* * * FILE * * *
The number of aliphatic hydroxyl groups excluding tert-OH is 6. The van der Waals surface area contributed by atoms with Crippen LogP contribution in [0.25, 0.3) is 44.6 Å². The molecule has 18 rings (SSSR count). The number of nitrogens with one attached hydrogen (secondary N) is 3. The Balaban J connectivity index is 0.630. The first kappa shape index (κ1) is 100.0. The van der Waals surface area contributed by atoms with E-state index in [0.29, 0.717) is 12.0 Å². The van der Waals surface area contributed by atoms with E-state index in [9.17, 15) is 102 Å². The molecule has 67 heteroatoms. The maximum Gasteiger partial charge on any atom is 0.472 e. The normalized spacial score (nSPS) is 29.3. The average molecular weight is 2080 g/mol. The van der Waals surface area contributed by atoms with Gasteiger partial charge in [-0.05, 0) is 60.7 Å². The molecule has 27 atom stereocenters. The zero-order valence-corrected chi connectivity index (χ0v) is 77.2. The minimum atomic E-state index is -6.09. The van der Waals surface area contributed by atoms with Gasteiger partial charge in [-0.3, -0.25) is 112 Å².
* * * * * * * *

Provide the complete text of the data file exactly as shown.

The number of aliphatic hydroxyl groups excluding tert-OH is 6. The van der Waals surface area contributed by atoms with Crippen LogP contribution in [0.25, 0.3) is 44.6 Å². The molecule has 18 rings (SSSR count). The number of nitrogens with one attached hydrogen (secondary N) is 3. The Balaban J connectivity index is 0.630. The first kappa shape index (κ1) is 100.0. The van der Waals surface area contributed by atoms with E-state index in [0.29, 0.717) is 12.0 Å². The van der Waals surface area contributed by atoms with E-state index in [9.17, 15) is 102 Å². The molecule has 67 heteroatoms. The maximum Gasteiger partial charge on any atom is 0.472 e. The normalized spacial score (nSPS) is 29.3. The average molecular weight is 2080 g/mol. The van der Waals surface area contributed by atoms with Gasteiger partial charge in [-0.05, 0) is 60.7 Å². The molecule has 27 atom stereocenters. The zero-order valence-corrected chi connectivity index (χ0v) is 77.2. The minimum atomic E-state index is -6.09. The van der Waals surface area contributed by atoms with Gasteiger partial charge in [-0.3, -0.25) is 112 Å².